By Tom Fairless


FRANKFURT--The European Central Bank increased its key interest rate by 0.5 percentage point, diverging from the Federal Reserve, and signaled it would raise rates by another half percentage point in March, as resilient economic growth in the eurozone and a rapid reopening of China's economy are expected to keep inflation high.

The ECB's move, its fifth large rate increase in a row, takes its key rate to 2.5%, the highest level since 2008. That is still some way below those of the Fed, which raised rates to 4.5% to 4.75% on Wednesday, and the Bank of England, which increased rates to 4% earlier Thursday.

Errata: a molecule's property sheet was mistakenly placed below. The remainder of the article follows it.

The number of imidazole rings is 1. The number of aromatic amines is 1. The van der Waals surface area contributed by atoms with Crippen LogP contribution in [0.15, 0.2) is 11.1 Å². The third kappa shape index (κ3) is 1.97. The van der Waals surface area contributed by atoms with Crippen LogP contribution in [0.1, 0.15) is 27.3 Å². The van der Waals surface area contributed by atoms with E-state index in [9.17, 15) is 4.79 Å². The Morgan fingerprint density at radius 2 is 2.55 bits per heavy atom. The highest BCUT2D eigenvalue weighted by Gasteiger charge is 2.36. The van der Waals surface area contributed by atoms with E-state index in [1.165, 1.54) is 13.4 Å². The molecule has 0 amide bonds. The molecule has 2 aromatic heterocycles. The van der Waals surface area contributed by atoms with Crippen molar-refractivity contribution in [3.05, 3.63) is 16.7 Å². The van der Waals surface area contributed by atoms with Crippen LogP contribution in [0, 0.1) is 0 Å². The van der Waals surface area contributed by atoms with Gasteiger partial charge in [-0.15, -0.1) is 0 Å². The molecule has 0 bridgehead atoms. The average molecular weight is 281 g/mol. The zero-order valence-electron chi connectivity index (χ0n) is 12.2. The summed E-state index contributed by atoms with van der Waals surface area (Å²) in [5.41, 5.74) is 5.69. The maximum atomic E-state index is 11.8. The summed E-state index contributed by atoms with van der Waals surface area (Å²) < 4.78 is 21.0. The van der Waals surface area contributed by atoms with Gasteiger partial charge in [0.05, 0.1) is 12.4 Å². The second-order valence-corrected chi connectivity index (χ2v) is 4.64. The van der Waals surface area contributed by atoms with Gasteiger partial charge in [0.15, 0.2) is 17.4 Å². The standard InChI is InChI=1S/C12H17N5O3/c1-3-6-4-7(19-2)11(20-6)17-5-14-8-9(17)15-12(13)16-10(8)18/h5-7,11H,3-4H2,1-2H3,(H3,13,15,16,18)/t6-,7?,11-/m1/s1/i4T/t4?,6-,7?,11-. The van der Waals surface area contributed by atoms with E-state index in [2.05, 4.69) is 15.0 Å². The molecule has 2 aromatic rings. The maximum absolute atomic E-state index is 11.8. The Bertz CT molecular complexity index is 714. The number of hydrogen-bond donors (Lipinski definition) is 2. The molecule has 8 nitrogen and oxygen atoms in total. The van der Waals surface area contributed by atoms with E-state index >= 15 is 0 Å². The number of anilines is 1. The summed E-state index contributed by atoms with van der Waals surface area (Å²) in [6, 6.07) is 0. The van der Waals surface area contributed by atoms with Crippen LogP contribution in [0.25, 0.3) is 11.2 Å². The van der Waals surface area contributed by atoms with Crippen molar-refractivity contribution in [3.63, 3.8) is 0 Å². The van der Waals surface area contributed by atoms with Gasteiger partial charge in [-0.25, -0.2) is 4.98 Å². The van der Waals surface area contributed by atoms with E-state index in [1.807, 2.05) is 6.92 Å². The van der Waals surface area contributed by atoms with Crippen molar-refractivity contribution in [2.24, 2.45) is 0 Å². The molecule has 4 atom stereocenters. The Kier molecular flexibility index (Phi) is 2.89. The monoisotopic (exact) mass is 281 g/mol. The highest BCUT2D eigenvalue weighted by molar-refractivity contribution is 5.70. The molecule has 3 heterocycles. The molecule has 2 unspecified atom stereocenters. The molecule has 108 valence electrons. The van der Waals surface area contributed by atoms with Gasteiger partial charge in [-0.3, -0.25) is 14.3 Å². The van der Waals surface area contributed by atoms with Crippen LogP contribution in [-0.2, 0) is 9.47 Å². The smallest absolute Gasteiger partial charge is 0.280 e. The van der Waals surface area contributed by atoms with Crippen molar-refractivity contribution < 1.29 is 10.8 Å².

Investors are watching closely for signs that central banks will pause their rate hikes as inflation starts to decline in a number of large economies and economic growth is expected to buckle, especially in the U.S.


Write to Tom Fairless at


(END) Dow Jones Newswires

February 02, 2023 08:35 ET (13:35 GMT)

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